Free Speech in an Era of Polarizing Populism

My local social entrepreneurs’ community listserv is usually a pretty tame forum for seeking and offering help for different aspects of running a social business. Earlier this week, it lit up with a dozen messages asking for popular support to pressure the Munk Debates to cancel Steve Bannon’s upcoming appearance in Toronto.

To my surprise and concern, at least five or six people responded to make a case that seeking to cancel Bannon’s talk was ethically wrong because it would limit free speech. I felt compelled to respond. Here’s the original text of my post:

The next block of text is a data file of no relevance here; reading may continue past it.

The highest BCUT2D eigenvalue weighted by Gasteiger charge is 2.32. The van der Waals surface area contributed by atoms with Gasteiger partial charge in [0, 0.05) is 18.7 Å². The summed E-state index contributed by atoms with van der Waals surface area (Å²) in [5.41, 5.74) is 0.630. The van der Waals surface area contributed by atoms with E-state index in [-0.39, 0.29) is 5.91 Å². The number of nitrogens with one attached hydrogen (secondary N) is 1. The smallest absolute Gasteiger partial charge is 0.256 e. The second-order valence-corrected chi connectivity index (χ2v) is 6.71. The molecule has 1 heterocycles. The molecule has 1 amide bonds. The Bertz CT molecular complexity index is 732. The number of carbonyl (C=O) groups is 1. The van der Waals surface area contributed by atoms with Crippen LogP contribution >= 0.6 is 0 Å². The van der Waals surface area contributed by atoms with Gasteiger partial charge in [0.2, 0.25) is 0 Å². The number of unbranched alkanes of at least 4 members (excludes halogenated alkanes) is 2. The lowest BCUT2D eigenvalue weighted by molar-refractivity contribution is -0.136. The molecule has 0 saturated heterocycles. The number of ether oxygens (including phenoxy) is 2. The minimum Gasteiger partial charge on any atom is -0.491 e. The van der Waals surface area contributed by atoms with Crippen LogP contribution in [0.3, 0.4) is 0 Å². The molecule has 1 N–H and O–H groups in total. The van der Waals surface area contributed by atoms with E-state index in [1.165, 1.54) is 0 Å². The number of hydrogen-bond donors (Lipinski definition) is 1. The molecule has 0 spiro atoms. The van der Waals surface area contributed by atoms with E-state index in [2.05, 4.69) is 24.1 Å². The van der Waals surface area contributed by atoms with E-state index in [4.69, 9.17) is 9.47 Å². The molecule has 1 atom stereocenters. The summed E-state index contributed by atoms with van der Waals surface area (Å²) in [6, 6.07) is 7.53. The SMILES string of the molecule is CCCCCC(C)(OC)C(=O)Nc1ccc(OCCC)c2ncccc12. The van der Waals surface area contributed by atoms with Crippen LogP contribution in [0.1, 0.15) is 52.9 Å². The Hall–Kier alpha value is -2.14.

Tolerating intolerance leads to more and worse intolerance—that’s why it’s “rage against the machine”, not “festival of ideas against the machine”.

Don’t confuse the ability to draw an audience with the right to a platform!

The arguments I’ve seen here for Bannon from the principle of “free speech” have erred in understanding what “free speech” means as a right and entitlement. Bannon is no more entitled to have an audience at the Munk debates than I am. To be sure, Bannon has distinct experience in politics that makes him more likely than me to draw an audience, but please don’t confuse that with an entitlement to speak at the debates because of a right to free speech.

The Munk organizers would love to be let off the hook for being accountable for their choices of debaters—it was, and ever will be, 100% within their control to decide who speaks at their events. Any purported entitlement of Bannon’s to “free speech” certainly does not compel the organizer’s actions, nor can the organizer hide behind it as an excuse not to cancel him.